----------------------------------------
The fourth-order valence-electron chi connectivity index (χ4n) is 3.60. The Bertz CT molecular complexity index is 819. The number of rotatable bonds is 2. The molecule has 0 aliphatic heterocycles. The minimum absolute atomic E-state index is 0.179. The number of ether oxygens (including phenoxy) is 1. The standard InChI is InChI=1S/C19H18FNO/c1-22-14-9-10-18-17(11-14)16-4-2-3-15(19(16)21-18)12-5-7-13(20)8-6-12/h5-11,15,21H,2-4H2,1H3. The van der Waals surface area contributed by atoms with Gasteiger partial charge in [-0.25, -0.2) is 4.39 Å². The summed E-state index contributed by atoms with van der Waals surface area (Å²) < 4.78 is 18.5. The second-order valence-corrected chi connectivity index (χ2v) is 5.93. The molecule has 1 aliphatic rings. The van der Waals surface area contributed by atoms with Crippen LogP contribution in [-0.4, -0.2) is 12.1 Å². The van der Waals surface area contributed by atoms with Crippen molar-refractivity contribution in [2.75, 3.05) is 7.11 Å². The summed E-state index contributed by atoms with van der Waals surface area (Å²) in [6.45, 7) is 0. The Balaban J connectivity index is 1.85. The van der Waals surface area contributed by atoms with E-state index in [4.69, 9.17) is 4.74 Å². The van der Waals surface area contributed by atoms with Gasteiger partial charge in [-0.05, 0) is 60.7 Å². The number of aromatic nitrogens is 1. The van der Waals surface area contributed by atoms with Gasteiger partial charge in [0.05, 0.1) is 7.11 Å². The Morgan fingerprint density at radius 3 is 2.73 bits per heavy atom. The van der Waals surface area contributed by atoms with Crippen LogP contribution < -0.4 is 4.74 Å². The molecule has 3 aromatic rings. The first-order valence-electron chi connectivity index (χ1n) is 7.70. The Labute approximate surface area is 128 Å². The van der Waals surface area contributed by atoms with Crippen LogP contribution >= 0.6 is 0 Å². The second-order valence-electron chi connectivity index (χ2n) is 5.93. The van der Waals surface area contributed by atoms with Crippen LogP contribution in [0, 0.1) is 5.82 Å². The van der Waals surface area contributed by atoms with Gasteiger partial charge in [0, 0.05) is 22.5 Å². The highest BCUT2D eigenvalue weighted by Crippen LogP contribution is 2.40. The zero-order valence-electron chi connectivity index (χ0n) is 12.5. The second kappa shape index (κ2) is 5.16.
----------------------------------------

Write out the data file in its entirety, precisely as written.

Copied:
The fourth-order valence-electron chi connectivity index (χ4n) is 3.60. The Bertz CT molecular complexity index is 819. The number of rotatable bonds is 2. The molecule has 0 aliphatic heterocycles. The minimum absolute atomic E-state index is 0.179. The number of ether oxygens (including phenoxy) is 1. The standard InChI is InChI=1S/C19H18FNO/c1-22-14-9-10-18-17(11-14)16-4-2-3-15(19(16)21-18)12-5-7-13(20)8-6-12/h5-11,15,21H,2-4H2,1H3. The van der Waals surface area contributed by atoms with Gasteiger partial charge in [-0.25, -0.2) is 4.39 Å². The summed E-state index contributed by atoms with van der Waals surface area (Å²) < 4.78 is 18.5. The second-order valence-corrected chi connectivity index (χ2v) is 5.93. The molecule has 1 aliphatic rings. The van der Waals surface area contributed by atoms with Crippen LogP contribution in [-0.4, -0.2) is 12.1 Å². The van der Waals surface area contributed by atoms with Crippen molar-refractivity contribution in [2.75, 3.05) is 7.11 Å². The summed E-state index contributed by atoms with van der Waals surface area (Å²) in [6.45, 7) is 0. The Balaban J connectivity index is 1.85. The van der Waals surface area contributed by atoms with E-state index in [4.69, 9.17) is 4.74 Å². The van der Waals surface area contributed by atoms with Gasteiger partial charge in [-0.05, 0) is 60.7 Å². The number of aromatic nitrogens is 1. The van der Waals surface area contributed by atoms with Gasteiger partial charge in [0.05, 0.1) is 7.11 Å². The Morgan fingerprint density at radius 3 is 2.73 bits per heavy atom. The van der Waals surface area contributed by atoms with Crippen LogP contribution < -0.4 is 4.74 Å². The molecule has 3 aromatic rings. The first-order valence-electron chi connectivity index (χ1n) is 7.70. The Labute approximate surface area is 128 Å². The van der Waals surface area contributed by atoms with Crippen LogP contribution >= 0.6 is 0 Å². The second-order valence-electron chi connectivity index (χ2n) is 5.93. The van der Waals surface area contributed by atoms with Crippen LogP contribution in [0, 0.1) is 5.82 Å². The van der Waals surface area contributed by atoms with Gasteiger partial charge in [0, 0.05) is 22.5 Å². The highest BCUT2D eigenvalue weighted by Crippen LogP contribution is 2.40. The zero-order valence-electron chi connectivity index (χ0n) is 12.5. The second kappa shape index (κ2) is 5.16.